Fifteen Bassoons in the Forest: Brad Balliett’s Arboretum Coming to Congaree National Park Outdoor Performance of Composer's Nature-Inspired Work for Multiple Bassoons Scheduled for Saturday, April 10th
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Fifteen Bassoons in the Forest: Brad Balliett’s Arboretum Coming to Congaree National Park

Fifteen Bassoons in the Forest: Brad Balliett’s Arboretum Coming to Congaree National Park

Fifteen Bassoons in the Forest: Brad Balliett’s Arboretum Coming to Congaree National Park

Fifteen Bassoons in the Forest: Brad Balliett’s Arboretum Coming to Congaree National Park

Arboretum is a work of music inspired by trees—and for the nature-loving bassoonist who wrote it, a passion project on two levels.

“I’ve always been really into nature since I was a little kid, and my professional path has diverged away from it,” composer Brad Balliett says. “And recently, I’ve been trying to get back to it and find all the ways that I can combine these two passions—can I bring some of my love of nature into my life as a bassoonist and as a composer?”

Happily for Balliett, his instrument of choice is one which has certain associations with the natural world.

“It looks a little bit like a tree; it’s made of this nice maple wood,” Balliett says of the bassoon. “I remember playing John Williams’ bassoon concerto Five Sacred Trees. And he says in the opening, ‘The bassoon is a tree itself.’ And I remember thinking as a middle-schooler, well, John Williams, that’s not exactly true, but I get your point. There is this kind of kinship between bassoons and trees. So, when Mike Harley, who is the [bassoon] professor here at University of South Carolina, invited me to make a piece to be performed at the Adkins Arboretum in Chestertown, Maryland, I returned to this idea of trees and bassoons together.”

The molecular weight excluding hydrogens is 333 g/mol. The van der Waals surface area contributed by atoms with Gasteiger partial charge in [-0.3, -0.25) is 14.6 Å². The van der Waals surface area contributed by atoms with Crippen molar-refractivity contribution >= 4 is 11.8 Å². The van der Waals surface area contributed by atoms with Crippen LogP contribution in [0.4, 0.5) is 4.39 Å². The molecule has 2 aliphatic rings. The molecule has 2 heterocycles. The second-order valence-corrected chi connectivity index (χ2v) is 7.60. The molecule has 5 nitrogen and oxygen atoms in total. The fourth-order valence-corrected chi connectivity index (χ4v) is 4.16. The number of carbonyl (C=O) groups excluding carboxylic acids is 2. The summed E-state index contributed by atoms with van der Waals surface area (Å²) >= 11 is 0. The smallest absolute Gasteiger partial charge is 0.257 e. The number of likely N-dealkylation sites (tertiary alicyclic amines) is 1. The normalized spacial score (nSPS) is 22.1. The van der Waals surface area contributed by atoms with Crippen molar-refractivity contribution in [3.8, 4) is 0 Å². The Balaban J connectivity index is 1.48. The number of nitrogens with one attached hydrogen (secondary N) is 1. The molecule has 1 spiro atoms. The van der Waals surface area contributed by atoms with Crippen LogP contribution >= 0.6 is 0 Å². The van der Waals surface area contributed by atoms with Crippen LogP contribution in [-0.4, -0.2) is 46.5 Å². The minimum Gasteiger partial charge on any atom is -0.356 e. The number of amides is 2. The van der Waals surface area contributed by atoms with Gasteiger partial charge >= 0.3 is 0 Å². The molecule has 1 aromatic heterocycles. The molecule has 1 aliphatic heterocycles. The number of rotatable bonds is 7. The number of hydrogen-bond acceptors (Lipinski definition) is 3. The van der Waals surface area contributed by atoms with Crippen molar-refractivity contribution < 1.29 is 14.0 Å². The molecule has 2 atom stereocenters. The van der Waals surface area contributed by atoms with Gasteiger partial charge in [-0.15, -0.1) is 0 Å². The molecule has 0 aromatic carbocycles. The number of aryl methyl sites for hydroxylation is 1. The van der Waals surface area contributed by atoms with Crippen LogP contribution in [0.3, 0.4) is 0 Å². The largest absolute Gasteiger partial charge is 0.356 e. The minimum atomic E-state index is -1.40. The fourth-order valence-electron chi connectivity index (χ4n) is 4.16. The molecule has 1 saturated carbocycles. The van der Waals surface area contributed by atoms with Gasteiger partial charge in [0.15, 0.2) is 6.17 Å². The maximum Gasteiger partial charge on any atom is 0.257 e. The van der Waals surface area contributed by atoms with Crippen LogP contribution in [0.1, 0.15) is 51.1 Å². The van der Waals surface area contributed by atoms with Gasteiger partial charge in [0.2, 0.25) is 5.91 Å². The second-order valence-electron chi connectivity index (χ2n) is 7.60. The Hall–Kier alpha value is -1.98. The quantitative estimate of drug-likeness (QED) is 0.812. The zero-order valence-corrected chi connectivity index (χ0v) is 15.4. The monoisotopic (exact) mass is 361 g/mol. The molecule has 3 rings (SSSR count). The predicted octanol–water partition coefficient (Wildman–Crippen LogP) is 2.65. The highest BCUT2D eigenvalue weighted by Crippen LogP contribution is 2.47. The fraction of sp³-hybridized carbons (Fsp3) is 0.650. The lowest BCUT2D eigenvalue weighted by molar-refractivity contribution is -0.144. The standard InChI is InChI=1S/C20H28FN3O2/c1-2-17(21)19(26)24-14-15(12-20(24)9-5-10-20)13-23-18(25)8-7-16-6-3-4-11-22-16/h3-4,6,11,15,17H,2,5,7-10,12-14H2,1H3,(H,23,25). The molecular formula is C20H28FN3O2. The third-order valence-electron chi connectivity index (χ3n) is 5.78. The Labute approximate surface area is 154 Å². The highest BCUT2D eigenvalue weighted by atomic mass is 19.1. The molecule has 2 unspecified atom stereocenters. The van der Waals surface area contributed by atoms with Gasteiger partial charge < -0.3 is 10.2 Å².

Balliett’s Arboretum is comprised of multiple bassoon solos played simultaneously—each inspired by a different kind of tree.

“[Arboretum] is a bunch of solo pieces—a piece that could be performed on bassoon all on its own. And each piece is attached to a specific species of tree and the music will be inspired by that tree. So, there is the sweetgum tree which I find to be a very elegant tree with its star-shaped leaves. So I tried to make the music elegant and flowing. And the tulip poplar is a massive, imposing tree, so I wrote that for the contrabassoon—the big bassoon with its imposing sound.”

For the upcoming performance of Arboretum at South Carolina’s Congaree National Park on Saturday, April 10th, each bassoonist will play just off one of the pathways that run through the park, underneath the branches of the particular tree that inspired their solo. Although spread out through the forest, the performers will be able to keep their parts synchronized.

“The piece is constructed with the players using stopwatches to guide the pacing of the playing, so that all the pieces will work together and create harmony amongst the pieces,” Balliett says. “So, you might be standing next to the tulip poplar but you’ll be hearing in the background the sweetgum tree or the sassafras tree or whatever else is around. And all of the pieces work together to kind of create an ultra slow-motion chord sequence.”

Because a performance of Arboretum depends on the tree species present, the music at Congaree will differ from that heard in Maryland’s Adkins Arboretum for the work’s 2019 premiere. In particular, Balliett has added solos that reflect some of the park’s most iconic trees.